- Whether you're an avid outdoors man or recreational, good for all people
- Package weight:5.0 lb
G.P.S. Sporting Clays Bag with Rain Flap, Olive
- Pull out rain cover
- Front pocket has 7 clear tubes for choke tube or snap cap storage
- Lockable heavy-duty zippers provide added security
Browning Vest Ace Shooting Black/Black,2XL
- Smooth nylon full-length shooting patch
- Polyester/Spandex construction
- Two-way front zipper
- Bellows shell pockets
- Choke tube and valuables pockets
Mia Wasikowska Dives into the Dark Side with 'Stoker'
Mia Wasikowska takes on a much darker role than she has ever played before in Park Chan-wook's "Stoker." She talks about what attracted her to the part of the mysterious teenager India and of what it was like shooting the intense piano scene.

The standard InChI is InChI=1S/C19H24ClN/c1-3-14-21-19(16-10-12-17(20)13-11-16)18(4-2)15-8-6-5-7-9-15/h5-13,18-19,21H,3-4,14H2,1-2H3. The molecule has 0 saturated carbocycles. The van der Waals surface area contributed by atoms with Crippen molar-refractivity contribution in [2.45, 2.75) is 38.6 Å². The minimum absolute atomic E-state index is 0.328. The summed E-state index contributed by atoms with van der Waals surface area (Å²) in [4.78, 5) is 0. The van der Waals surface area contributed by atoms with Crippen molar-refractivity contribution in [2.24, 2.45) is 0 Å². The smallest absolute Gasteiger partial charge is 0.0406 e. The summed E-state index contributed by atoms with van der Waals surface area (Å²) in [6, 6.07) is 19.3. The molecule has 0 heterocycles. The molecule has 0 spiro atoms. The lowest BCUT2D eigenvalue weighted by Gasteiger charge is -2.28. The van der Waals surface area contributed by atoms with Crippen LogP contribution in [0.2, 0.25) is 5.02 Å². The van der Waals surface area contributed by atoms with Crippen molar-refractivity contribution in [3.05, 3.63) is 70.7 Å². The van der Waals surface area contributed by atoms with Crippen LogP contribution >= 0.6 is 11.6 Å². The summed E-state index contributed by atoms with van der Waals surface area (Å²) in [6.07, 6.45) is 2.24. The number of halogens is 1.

After watching in Tim Burton's "Alice in Wonderland" and seeing her portray the very intelligent daughter of Annette Bening and Julianne Moore in "The Kids are All Right," Australian actress Mia Wasikowska goes from lightness to darkness in "Stoker." In it she plays India, a mysterious, dark-haired teenager whose father has just been killed in a car accident on her 18th birthday. Throughout the movie we see India trying to deal with both her emotionally unstable mother Evelyn (Nicole Kidman) and her enigmatic Uncle Charlie (Matthew Goode) who has arrived to stay with them. Thanks in large part to Wasikowska, India is one of the most original and haunting teenage characters to appear in the movies in quite some time.